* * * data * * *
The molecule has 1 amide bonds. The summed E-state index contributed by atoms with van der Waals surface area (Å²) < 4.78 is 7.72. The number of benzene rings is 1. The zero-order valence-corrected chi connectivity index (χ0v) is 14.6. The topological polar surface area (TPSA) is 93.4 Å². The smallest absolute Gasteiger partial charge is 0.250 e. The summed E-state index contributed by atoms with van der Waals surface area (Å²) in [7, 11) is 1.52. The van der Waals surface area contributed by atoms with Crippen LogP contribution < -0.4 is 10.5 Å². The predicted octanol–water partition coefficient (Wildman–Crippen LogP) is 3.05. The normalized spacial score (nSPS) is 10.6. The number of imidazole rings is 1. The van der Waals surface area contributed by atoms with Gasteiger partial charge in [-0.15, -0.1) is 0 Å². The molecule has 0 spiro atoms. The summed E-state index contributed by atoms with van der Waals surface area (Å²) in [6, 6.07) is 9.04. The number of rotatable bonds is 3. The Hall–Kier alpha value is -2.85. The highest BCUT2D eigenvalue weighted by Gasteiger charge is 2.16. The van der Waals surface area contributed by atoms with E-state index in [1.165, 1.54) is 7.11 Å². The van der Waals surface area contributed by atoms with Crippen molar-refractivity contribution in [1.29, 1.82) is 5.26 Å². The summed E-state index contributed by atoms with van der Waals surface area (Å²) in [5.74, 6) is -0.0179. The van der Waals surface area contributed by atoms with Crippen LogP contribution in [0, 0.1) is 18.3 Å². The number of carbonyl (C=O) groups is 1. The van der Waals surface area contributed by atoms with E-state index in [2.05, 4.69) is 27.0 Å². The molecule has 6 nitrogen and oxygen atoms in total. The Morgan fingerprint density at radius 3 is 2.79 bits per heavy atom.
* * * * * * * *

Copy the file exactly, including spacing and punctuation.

The molecule has 1 amide bonds. The summed E-state index contributed by atoms with van der Waals surface area (Å²) < 4.78 is 7.72. The number of benzene rings is 1. The zero-order valence-corrected chi connectivity index (χ0v) is 14.6. The topological polar surface area (TPSA) is 93.4 Å². The smallest absolute Gasteiger partial charge is 0.250 e. The summed E-state index contributed by atoms with van der Waals surface area (Å²) in [7, 11) is 1.52. The van der Waals surface area contributed by atoms with Crippen LogP contribution < -0.4 is 10.5 Å². The predicted octanol–water partition coefficient (Wildman–Crippen LogP) is 3.05. The normalized spacial score (nSPS) is 10.6. The number of imidazole rings is 1. The van der Waals surface area contributed by atoms with Gasteiger partial charge in [-0.15, -0.1) is 0 Å². The molecule has 0 spiro atoms. The summed E-state index contributed by atoms with van der Waals surface area (Å²) in [6, 6.07) is 9.04. The number of rotatable bonds is 3. The Hall–Kier alpha value is -2.85. The highest BCUT2D eigenvalue weighted by Gasteiger charge is 2.16. The van der Waals surface area contributed by atoms with E-state index in [1.165, 1.54) is 7.11 Å². The van der Waals surface area contributed by atoms with Crippen molar-refractivity contribution in [1.29, 1.82) is 5.26 Å². The summed E-state index contributed by atoms with van der Waals surface area (Å²) in [5.74, 6) is -0.0179. The van der Waals surface area contributed by atoms with Crippen LogP contribution in [0, 0.1) is 18.3 Å². The number of carbonyl (C=O) groups is 1. The van der Waals surface area contributed by atoms with E-state index in [2.05, 4.69) is 27.0 Å². The molecule has 6 nitrogen and oxygen atoms in total. The Morgan fingerprint density at radius 3 is 2.79 bits per heavy atom.